Los Angeles-born Victor Quijada might not appreciate the following analogy, but one of the bigger breaks in his dance career echoed a scene in the movie Flashdance.
In 1995, Quijada earned a spot in a then-new troupe from renowned choreographer Twyla Tharp with an audition consisting primarily of street or hip-hop dance.
Tharp is known for breaking down barriers between ballet and modern dance and Quijada is becoming known for breaking down barriers between ballet and hip-hop dance.
His Montreal-based troupe, RUBBERBANDance, will perform Saturday at Arts United Center.
Quijada says he was the only member of Tharp’s troupe with no classical dance training.
It was a young company, he says. Most of them had graduated from places like Julliard and had already been dancing with classical companies. I was way out of my league. I didn’t have the type of training, the type of baggage, these people had.
Like any under-prepared student, Quijada had to take remedial classes in addition to his regular coursework.
I was basically trying to catch up with everyone else, he says.
Quijada spent three years with Tharp’s company and later joined Les Grands Ballets Canadiens de Montreal.
He says his steep climb toward the acme of ballet prowess culminated in his performance of a difficult piece by chorographer George Balanchine.
I had this checklist of things I wanted to accomplish here in Montreal, he says. When I walked off stage, I felt like I had done it. I felt this distinct shift from wanting to become a better dancer to wanting to become a choreographer.
This may seem surprising to some, but Quijada says Montreal has a vibrant hip-hop scene that reminded him where he first learned to love dance: on the streets of Southern California.
It felt like the whole city had a hip-hop smell to it, he says. It was on the walls and in the clubs. It reconnected me to when I was back in L.A.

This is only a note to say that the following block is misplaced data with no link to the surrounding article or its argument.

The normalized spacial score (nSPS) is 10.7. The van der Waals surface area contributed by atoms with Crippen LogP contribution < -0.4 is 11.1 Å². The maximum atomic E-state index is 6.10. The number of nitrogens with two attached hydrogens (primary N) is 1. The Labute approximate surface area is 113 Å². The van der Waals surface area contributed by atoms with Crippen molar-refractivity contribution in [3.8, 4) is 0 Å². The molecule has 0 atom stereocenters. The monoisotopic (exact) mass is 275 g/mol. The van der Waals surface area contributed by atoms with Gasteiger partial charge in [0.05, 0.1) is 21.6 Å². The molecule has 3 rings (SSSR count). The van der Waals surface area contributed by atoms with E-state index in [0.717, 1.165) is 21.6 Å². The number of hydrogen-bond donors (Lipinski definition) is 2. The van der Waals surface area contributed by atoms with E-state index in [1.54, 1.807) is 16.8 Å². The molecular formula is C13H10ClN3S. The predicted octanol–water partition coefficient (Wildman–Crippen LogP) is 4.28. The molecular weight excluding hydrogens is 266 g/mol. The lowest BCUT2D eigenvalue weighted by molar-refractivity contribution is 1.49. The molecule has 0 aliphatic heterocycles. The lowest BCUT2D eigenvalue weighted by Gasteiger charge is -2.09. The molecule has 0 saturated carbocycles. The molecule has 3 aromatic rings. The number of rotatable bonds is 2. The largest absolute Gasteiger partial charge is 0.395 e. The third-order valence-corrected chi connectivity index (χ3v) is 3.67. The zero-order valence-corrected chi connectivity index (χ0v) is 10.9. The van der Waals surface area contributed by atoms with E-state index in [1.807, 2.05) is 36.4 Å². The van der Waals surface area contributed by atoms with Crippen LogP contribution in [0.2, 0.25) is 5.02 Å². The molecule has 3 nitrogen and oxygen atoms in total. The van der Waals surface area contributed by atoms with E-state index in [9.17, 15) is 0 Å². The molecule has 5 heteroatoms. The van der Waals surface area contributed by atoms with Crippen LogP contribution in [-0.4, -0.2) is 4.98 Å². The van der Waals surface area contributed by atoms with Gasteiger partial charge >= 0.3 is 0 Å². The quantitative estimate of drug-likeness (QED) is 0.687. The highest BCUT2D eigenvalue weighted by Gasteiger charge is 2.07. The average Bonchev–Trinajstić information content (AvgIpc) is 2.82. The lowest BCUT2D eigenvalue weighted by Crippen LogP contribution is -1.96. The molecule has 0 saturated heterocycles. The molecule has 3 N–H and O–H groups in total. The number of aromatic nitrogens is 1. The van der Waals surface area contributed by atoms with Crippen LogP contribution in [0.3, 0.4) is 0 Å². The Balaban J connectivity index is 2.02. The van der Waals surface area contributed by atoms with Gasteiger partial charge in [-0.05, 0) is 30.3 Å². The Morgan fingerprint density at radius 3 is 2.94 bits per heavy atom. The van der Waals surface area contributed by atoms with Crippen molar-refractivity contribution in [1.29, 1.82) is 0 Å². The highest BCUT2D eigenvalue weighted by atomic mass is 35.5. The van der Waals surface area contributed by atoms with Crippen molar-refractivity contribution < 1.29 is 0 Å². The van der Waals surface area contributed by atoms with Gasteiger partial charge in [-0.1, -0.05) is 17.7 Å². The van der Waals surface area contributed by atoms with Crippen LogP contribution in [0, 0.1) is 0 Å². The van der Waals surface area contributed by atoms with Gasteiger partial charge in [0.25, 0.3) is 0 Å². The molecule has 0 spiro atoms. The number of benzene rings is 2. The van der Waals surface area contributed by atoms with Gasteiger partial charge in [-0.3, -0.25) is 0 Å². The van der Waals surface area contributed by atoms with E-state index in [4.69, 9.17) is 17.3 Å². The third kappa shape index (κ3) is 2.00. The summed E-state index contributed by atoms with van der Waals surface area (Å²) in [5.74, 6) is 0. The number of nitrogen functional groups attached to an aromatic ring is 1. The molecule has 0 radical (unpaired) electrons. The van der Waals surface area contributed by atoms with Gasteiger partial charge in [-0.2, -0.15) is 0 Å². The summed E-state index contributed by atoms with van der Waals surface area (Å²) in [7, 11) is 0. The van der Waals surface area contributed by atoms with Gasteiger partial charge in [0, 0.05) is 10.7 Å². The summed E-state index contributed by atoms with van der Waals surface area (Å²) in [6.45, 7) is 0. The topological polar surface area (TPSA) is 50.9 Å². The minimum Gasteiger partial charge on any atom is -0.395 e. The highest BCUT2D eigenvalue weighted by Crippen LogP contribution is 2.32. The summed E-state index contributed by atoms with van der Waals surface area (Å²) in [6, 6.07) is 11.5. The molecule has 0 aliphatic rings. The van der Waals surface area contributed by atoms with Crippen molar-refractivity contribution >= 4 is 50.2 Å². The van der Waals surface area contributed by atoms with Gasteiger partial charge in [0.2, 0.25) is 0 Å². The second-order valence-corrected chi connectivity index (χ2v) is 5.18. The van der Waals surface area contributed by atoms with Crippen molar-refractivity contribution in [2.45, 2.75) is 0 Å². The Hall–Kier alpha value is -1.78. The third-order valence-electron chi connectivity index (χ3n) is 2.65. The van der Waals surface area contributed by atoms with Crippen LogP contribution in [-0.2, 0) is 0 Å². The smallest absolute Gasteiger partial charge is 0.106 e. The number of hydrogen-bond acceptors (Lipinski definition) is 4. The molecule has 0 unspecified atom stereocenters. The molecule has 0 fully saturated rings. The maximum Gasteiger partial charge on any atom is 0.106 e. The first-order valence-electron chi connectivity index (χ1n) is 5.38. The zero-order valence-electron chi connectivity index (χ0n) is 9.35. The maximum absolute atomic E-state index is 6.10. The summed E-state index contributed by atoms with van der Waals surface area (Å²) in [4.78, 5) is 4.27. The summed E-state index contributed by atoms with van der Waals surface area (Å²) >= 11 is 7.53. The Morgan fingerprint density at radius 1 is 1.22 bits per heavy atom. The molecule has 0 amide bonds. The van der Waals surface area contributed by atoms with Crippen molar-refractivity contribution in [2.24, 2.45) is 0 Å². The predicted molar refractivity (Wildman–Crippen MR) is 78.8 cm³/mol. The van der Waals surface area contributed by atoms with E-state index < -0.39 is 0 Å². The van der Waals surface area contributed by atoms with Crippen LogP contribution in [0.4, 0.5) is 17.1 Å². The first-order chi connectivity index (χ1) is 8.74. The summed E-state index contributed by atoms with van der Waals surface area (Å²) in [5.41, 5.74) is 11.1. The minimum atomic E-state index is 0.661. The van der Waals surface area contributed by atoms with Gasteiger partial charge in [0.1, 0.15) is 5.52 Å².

In 2002, he launched RUBBERBANDance, a hip-hop/ballet hybrid, with seven street dancers and classically trained ones.
He admits he was a little naive at first.
Sometimes, being naive is a good thing, he says. When I started this, I had no money to pay dancers. I was basically paying dancers with pasta. I cooked dinner for people.
There’s something really wonderful about naiveté, Quijada says. We were doing it because we were all so interested in seeing what was going to happen next.
Quijada’s goal with his dancers has never been to turn them into something they are not.
The fact is, I have never tried turn a ballerina into a b-girl or a b-boy into a ballet boy, he says. What I have tried to do with my Rubberband dancers is build a bridge between two worlds. Each (dance form) has its own world and has its own vocabulary. I have tried to find a place where we all can coexist.
Ten years later, Quijada says he has learned how to transmit this information into other bodies.
Quijada is the son of Mexican immigrants and says his parents understand well certain bedrock aspects of what he has chosen to do with his life.
I moved away, he says. I emigrated as well to Canada. I am making it. My parents are hard-working people. They came to America and lived the American dream. I am following in their footsteps in a way. They’re not artists but they’re hard workers. And so am I.